Saturday, May 31, 2014

Dali and Donne on the Ascension

Artists across the ages have taken on the challenge of representing the Ascension of Jesus (which we celebrate this weekend), both in image and in words.  Above is Salvador Dali's painting of this event; below, verses by John Donne on the theme.  

Salute the last, and everlasting day,
Joy at the uprising of this Sun, and Son,
Ye whose true tears, or tribulation
Have purely wash’d, or burnt your drossy clay.
Behold, the Highest, parting hence away,
Lightens the dark clouds, which he treads upon;
Nor doth he by ascending show alone,
But first He, and He first enters the way.
O strong Ram, which has batter’d heaven for me!
Mild lamb, which with Thy Blood has mark’d the path!
Bright Torch, which shinest, that I the way may see!
O, with Thy own Blood quench Thy own just wrath;
And if Thy Holy Spirit my Muse did raise,
Deign at my hands this crown of prayer and praise.

--John Donne, La Coruna, 1618

For an analysis of both the image and the poem above, click here:  “Understanding the Ascension through Art.”

Thursday, May 29, 2014

Sunday Scripture Reflection, June 1, 2014: Go, therefore, and make disciples of all nations...

The disciples were maybe just a little freaked out when Jesus ascended to heaven before their very eyes, and justifiably so, don’t you think?  It may be that Psalm 27 came to mind:  God mounts his throne to shouts of joy but one suspects the apostles’ mouths were simply gaping open in concern as Jesus was taken up from their sight.  Note the question of the men in white standing nearby:  Why are you standing there looking at the sky? Were the disciples really expecting this? Now what?

Jesus is gone, ascended to heaven, but he has promised to send his Spirit to them.  In this Sunday's reading from Acts, we learn that Jesus spoke at length to the apostles about the kingdom of God before his Ascension.  He had already taught them to pray, Thy kingdom come… on earth as it is in heaven.  On earth, not just in heaven.  Wait, what's that about?  Well, first, the disciples know – as should we – that, as king over all the earth, Jesus remains engaged with all of us, in the here and now, so long as we open our hearts to his presence there, to the presence of the Spirit, allowing God to rule over our hearts.  Then we can know him, and know his kingdom, as the Spirit of wisdom and revelation opens us to embrace the world in which we live and to reveal God’s love to that world.  We can work to be be that kingdom.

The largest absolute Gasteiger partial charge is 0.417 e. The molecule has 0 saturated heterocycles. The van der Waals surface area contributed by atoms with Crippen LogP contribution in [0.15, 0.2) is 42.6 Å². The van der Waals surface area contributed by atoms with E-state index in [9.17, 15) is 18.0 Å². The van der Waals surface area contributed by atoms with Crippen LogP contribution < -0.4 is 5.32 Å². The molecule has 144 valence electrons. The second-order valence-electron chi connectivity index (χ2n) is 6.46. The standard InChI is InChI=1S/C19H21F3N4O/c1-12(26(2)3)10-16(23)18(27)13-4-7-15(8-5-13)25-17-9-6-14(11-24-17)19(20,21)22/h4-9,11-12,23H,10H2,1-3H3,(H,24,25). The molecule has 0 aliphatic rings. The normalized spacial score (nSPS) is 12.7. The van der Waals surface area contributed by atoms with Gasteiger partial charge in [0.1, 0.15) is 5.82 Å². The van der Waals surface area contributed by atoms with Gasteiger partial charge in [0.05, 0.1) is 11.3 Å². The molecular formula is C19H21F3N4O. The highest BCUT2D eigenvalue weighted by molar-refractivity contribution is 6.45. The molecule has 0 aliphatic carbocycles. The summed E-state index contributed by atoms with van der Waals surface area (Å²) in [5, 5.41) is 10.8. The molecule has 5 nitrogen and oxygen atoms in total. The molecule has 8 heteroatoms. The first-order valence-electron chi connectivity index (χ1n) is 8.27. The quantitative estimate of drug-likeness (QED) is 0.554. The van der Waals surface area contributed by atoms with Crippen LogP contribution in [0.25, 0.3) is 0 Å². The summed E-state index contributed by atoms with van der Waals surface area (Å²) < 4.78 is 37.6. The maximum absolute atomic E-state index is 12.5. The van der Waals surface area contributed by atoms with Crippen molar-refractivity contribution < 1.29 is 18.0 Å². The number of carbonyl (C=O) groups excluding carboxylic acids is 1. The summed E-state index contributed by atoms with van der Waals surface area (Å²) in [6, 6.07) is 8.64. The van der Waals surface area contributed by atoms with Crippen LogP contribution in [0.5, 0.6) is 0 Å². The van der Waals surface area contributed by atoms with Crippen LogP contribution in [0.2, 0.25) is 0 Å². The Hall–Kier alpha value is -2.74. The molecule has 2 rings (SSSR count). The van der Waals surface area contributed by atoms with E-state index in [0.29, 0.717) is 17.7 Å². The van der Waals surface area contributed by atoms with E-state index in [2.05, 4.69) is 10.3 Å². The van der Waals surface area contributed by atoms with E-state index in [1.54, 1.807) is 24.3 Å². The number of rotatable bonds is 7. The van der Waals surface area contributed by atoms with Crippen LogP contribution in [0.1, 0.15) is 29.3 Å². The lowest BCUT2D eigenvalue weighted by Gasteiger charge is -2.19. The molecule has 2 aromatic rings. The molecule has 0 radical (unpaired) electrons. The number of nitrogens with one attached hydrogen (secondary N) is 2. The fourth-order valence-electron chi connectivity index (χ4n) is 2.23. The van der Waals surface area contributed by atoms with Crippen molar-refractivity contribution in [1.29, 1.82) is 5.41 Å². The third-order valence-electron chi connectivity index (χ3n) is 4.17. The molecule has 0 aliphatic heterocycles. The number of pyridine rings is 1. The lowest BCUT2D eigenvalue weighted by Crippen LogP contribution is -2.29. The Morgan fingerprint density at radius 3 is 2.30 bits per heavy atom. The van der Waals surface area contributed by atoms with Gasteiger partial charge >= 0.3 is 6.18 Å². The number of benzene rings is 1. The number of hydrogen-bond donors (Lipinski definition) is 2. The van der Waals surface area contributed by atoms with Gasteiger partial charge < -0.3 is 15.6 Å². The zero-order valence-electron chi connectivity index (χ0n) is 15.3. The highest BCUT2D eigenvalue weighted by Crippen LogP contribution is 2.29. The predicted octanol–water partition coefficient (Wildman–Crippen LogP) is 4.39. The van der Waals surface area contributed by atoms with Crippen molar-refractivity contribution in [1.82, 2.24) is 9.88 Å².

May the eyes of your hearts be enlightened, Paul writes in Ephesians.  Meaning:  may your hearts be involved in the world around you, so that the Church, a community of believers, may in turn be the heart of God’s kingdom on earth.  Through our common identity and union in Christ, we as a Church are charged with a mission, namely, to make Christ present to the world by allowing God to work in us, just as he promises the disciples in our Gospel from Matthew:  Go, therefore, and make disciples of all nations, [for] I am with you always…  One in Christ, they are to baptize, preach, and teach – and so are we.  Offering us his infinite love, the surpassing greatness of his power, God can accomplish miracles through us for the good of the kingdom.

It’s time to get grounded, to take our eyes from the sky, and get to work!

This post is based on Fr. Pat's Scripture class.
Image source

Monday, May 26, 2014

There is no justice in love

There is no justice in love, no proportion in it, and there need not be, because in any specific instance it is only a glimpse or parable of an embracing, incomprehensible reality.  It makes no sense at all because it is the eternal breaking in on the temporal.  So how could it subordinate itself to cause or consequence?

Love is holy because it is like grace – the worthiness of its object is never really what matters.

--Marilynne Robinson, Gilead

Thursday, May 22, 2014

Sunday Gospel Reflection, May 25, 2014: If you love me...

In Psalm 66, God’s tremendous deeds cause the people to cry out to God with joy, to sing prayers of praise to God’s name.  Prayer is their first impulse, and their most true one, for it is through prayer that the people of Israel open their hearts and maintain their relationship with the God who loves them.